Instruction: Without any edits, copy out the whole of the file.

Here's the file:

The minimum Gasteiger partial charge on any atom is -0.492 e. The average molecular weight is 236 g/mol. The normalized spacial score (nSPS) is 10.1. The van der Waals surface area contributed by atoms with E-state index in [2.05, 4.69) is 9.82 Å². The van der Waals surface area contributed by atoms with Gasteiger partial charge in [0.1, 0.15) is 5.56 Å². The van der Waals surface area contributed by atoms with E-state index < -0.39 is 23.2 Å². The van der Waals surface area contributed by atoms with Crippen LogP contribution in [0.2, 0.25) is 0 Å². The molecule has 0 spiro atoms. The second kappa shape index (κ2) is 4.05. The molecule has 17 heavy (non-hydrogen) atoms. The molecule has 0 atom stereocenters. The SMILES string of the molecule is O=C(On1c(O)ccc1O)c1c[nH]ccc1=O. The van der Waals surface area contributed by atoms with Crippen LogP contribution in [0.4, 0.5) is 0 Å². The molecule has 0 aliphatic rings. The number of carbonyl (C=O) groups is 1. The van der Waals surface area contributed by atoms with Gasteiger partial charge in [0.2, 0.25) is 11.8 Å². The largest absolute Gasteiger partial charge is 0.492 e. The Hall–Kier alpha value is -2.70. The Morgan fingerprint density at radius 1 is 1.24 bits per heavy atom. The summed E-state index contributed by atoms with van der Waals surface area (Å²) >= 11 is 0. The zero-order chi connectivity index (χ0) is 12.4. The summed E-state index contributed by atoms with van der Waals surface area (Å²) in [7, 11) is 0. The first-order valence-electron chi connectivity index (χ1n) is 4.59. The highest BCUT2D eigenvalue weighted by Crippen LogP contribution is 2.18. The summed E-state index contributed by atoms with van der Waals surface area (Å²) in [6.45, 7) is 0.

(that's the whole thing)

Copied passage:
The minimum Gasteiger partial charge on any atom is -0.492 e. The average molecular weight is 236 g/mol. The normalized spacial score (nSPS) is 10.1. The van der Waals surface area contributed by atoms with E-state index in [2.05, 4.69) is 9.82 Å². The van der Waals surface area contributed by atoms with Gasteiger partial charge in [0.1, 0.15) is 5.56 Å². The van der Waals surface area contributed by atoms with E-state index < -0.39 is 23.2 Å². The van der Waals surface area contributed by atoms with Crippen LogP contribution in [0.2, 0.25) is 0 Å². The molecule has 0 spiro atoms. The second kappa shape index (κ2) is 4.05. The molecule has 17 heavy (non-hydrogen) atoms. The molecule has 0 atom stereocenters. The SMILES string of the molecule is O=C(On1c(O)ccc1O)c1c[nH]ccc1=O. The van der Waals surface area contributed by atoms with Crippen LogP contribution in [0.4, 0.5) is 0 Å². The molecule has 0 aliphatic rings. The number of carbonyl (C=O) groups is 1. The van der Waals surface area contributed by atoms with Gasteiger partial charge in [0.2, 0.25) is 11.8 Å². The largest absolute Gasteiger partial charge is 0.492 e. The Hall–Kier alpha value is -2.70. The Morgan fingerprint density at radius 1 is 1.24 bits per heavy atom. The summed E-state index contributed by atoms with van der Waals surface area (Å²) >= 11 is 0. The zero-order chi connectivity index (χ0) is 12.4. The summed E-state index contributed by atoms with van der Waals surface area (Å²) in [7, 11) is 0. The first-order valence-electron chi connectivity index (χ1n) is 4.59. The highest BCUT2D eigenvalue weighted by Crippen LogP contribution is 2.18. The summed E-state index contributed by atoms with van der Waals surface area (Å²) in [6.45, 7) is 0.